White-nose syndrome has been confirmed for the first time in Oklahoma, making it the 31st state with the deadly disease that affects hibernating bats.
Scientists with the U.S. Geological Survey confirmed the disease from a skin biopsy of a tricolored bat, one of two bats tested from a privately owned cave in Delaware County. The county is also home to portions of the Ozark Plateau National Wildlife Refuge, established to benefit federally protected cave species, including endangered gray and Ozark big-eared bats and threatened northern long-eared bats.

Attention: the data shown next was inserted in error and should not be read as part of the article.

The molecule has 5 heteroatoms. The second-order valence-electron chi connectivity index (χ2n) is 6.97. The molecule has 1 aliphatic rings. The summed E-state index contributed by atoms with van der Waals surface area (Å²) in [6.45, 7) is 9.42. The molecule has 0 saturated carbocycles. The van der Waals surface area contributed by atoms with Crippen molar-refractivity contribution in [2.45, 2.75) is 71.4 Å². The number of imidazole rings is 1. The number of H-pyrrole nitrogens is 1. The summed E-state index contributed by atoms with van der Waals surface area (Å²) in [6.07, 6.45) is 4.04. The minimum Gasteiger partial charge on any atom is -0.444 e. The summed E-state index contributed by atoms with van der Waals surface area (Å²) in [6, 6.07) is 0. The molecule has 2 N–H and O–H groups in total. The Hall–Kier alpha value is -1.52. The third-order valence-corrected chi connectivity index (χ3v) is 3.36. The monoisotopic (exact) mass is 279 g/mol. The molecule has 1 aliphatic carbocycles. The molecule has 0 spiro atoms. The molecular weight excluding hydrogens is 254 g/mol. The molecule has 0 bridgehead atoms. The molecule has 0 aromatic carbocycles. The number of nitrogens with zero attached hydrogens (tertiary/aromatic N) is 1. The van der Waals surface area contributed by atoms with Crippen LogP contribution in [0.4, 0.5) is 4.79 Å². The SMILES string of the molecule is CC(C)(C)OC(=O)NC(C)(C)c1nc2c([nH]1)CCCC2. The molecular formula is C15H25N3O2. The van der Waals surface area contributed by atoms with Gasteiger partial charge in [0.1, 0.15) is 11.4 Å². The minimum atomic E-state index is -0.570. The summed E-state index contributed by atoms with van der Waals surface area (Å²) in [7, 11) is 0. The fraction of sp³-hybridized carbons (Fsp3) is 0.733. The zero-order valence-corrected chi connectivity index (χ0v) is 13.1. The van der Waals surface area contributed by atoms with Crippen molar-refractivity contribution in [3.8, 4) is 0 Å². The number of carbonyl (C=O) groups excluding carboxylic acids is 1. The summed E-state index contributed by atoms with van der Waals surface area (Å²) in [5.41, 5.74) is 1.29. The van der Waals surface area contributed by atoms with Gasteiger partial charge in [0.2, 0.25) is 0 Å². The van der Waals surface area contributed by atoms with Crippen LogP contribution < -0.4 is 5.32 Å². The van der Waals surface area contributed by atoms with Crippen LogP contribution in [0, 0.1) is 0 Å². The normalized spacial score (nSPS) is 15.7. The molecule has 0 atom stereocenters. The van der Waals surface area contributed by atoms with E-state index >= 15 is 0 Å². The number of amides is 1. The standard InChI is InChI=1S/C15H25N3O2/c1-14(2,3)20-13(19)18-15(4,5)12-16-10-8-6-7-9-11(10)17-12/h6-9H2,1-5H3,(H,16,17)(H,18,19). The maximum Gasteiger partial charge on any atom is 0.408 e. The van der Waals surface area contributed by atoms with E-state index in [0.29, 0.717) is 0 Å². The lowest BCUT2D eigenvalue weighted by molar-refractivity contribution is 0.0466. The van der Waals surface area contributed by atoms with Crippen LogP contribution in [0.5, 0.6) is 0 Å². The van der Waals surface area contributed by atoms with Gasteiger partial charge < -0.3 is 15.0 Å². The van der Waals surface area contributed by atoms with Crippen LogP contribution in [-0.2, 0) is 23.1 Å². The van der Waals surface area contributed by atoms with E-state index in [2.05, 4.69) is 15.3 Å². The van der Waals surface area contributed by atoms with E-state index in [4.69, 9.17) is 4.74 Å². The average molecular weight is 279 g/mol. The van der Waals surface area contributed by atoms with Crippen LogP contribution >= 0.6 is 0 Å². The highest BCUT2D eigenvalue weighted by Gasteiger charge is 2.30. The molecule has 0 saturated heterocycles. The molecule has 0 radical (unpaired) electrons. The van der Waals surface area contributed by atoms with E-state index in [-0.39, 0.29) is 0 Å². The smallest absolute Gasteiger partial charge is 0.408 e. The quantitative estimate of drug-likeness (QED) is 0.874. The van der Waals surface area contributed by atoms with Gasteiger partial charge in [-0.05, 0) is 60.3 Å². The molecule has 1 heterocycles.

The fungus that causes white-nose syndrome, Pseudogymnoascus destructans, was first detected in the cave in 2015, but at that time bats did not appear to be sick. The fungus has also been found in four other eastern Oklahoma counties; on bats in Cherokee and Adair counties in the winter of 2015-2016, and on bats in Ottawa and Sequoyah counties this winter.
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